This past July 4, she was recognized as one of the 2019 Great Immigrants by the Carnegie Corporation in honor of its namesake, Scottish immigrant Andrew Carnegie. In 2019, she was also named to TIME magazine’s 100 most influential people list and had her first museum retrospective, Luchita Hurtado: I Live I Die I Will Be Reborn, at the Serpentine Sackler Gallery in London. Mexico City’s Museo Tamayo will host a retrospective of her work in 2020, when she turns 100. Her work is in the permanent collections of New York’s Museum of Modern Art and the Los Angeles County Museum of Art, among others.

Ben Folds
Ben Folds is widely regarded as one of the major music influencers of our generation. The multi-platinum-selling singer-songwriter has created an enormous body of genre-bending music that includes pop albums with Ben Folds Five, multiple solo albums, and numerous collaborative records. His last album was a blend of pop songs and his Concerto for Piano and Orchestra soared to No. 1 on both the Billboard classical and classical crossover charts. For over a decade, he’s performed with some of the world’s greatest symphony orchestras, and he currently serves as the first ever artistic advisor to the National Symphony Orchestra at the Kennedy Center.

In addition to solo rock and orchestral touring, Mr. Folds has recently written his critically acclaimed memoir A Dream About Lightning Bugs, which debuted as a New York Times best seller, and is described as a collection of interrelated essays, anecdotes, and what he refers to as “cheap lessons” about art, life, and music.

He is also no stranger to television, having been featured for five seasons as a judge on NBC’s critically acclaimed a cappella show The Sing Off. He continues to appear in cameo roles on cable and network television shows and composes for film and TV.

An avid photographer, he is a member of the prestigious Sony Artisans of Imagery, has worked as an assignment photo editor for National Geographic, and was featured in a mini-documentary by the Kennedy Center’s Digital Project on his photographic work.

An outspoken champion for arts education and music therapy funding in our nation’s public schools, in 2016 Mr. Folds held the distinction of being the only artist to appear at both national political conventions advocating for arts education, alongside Americans for the Arts. He has served for more than five years as an active member of the Americans for the Arts Artists Committee and serves on the board of the Americans for the Arts Action Fund. He also chairs the Arts Action Fund’s ArtsVote 2020 national initiative to advocate for a greater commitment to the nation’s creative economy through improved public policies for the arts and arts education, and hosts an ArtsVote 2020 podcast series of interviews on arts policies with current 2020 presidential candidates.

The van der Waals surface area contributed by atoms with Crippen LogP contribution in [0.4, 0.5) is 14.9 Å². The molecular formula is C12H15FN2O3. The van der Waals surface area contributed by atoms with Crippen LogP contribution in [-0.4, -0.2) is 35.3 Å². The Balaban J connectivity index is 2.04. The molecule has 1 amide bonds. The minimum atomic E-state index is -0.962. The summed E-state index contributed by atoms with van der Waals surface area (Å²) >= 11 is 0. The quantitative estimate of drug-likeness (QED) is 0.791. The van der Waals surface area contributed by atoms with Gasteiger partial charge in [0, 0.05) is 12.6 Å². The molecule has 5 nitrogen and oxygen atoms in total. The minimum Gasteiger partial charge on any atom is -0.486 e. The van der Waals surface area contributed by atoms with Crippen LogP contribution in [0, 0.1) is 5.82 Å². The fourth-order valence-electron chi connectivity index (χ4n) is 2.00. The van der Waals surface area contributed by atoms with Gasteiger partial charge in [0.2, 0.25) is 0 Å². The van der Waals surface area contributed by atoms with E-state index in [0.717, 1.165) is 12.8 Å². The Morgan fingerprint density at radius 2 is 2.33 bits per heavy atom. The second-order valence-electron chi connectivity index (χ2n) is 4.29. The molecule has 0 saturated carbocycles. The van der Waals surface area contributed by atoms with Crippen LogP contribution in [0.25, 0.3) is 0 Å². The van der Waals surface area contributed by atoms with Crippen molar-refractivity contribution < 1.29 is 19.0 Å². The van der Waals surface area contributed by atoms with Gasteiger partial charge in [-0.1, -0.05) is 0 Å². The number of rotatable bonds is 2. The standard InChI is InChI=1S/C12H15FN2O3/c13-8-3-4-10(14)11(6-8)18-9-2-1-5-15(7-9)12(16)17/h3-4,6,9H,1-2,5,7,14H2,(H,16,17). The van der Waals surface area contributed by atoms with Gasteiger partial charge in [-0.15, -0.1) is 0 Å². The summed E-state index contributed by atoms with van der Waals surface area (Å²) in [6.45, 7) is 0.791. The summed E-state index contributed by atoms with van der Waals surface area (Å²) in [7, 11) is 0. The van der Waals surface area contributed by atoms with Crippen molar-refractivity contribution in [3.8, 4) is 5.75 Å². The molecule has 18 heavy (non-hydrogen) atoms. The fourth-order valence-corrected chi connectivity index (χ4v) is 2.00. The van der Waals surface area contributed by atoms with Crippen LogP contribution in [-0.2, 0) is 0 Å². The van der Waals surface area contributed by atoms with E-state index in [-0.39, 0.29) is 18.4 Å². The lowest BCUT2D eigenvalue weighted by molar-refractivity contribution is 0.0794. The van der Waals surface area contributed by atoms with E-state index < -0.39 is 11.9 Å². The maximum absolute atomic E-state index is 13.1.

The Honorable Earle I. Mack
The Honorable Earle I. Mack is an American businessman, philanthropist, and former Ambassador to Finland (2004–2005). He has a keen interest in the arts and culture, political policy, thoroughbred breeding and racing, and, through his founding of the Man O’ War Project at Columbia University Irving Medical Center, equine therapy for veterans suffering from PTSD. In his long career, Ambassador Mack served as a senior partner of The Mack Company, a prominent real estate development, investment, and management firm established more than a century ago, and became a founding board member of Mack-Cali Realty Corporation after The Mack Company merged with Cali Realty in 1997.

Ambassador Mack’s commitment to public service includes his appointment from Governor George Pataki as the chairman of the New York State Council on the Arts from 1996–1999; he was named chairman emeritus upon his retirement. In 2000, he received the New York State Governor’s Arts Award for outstanding leadership in the arts from Governor Pataki.

Ambassador Mack led five private rescue missions—as a first responder—of doctors and medical supplies to Port au Prince after the Haiti earthquake in 2010. He also served as a first lieutenant in the U.S. Army Infantry and in the U.S. Reserves from 1960–1968.

He has produced or co-produced notable films and Broadway plays, including the Oscar-nominated The Children of Theatre Street, a 1977 feature documentary—which he produced and co-directed—on Russia’s Vaganova Choreographic Institute (Kirov Ballet School). The documentary was narrated by Princess Grace of Monaco in her last major appearance in a film.

A long-time member of the New York City Ballet’s board of directors, he was also a former co-chairman of the board of the Dance Theatre of Harlem and a board member of the American Friends of the Paris Opera and Ballet. Understanding the important role that the arts play in economic development, Ambassador Mack has also served as chairman of Arts Rebuild New York and on the advisory council for Arts, Education, and Tourism for the Lower Manhattan Development Corporation, as well as former vice chairman of the board of the New York City-based advocacy organization Alliance for the Arts.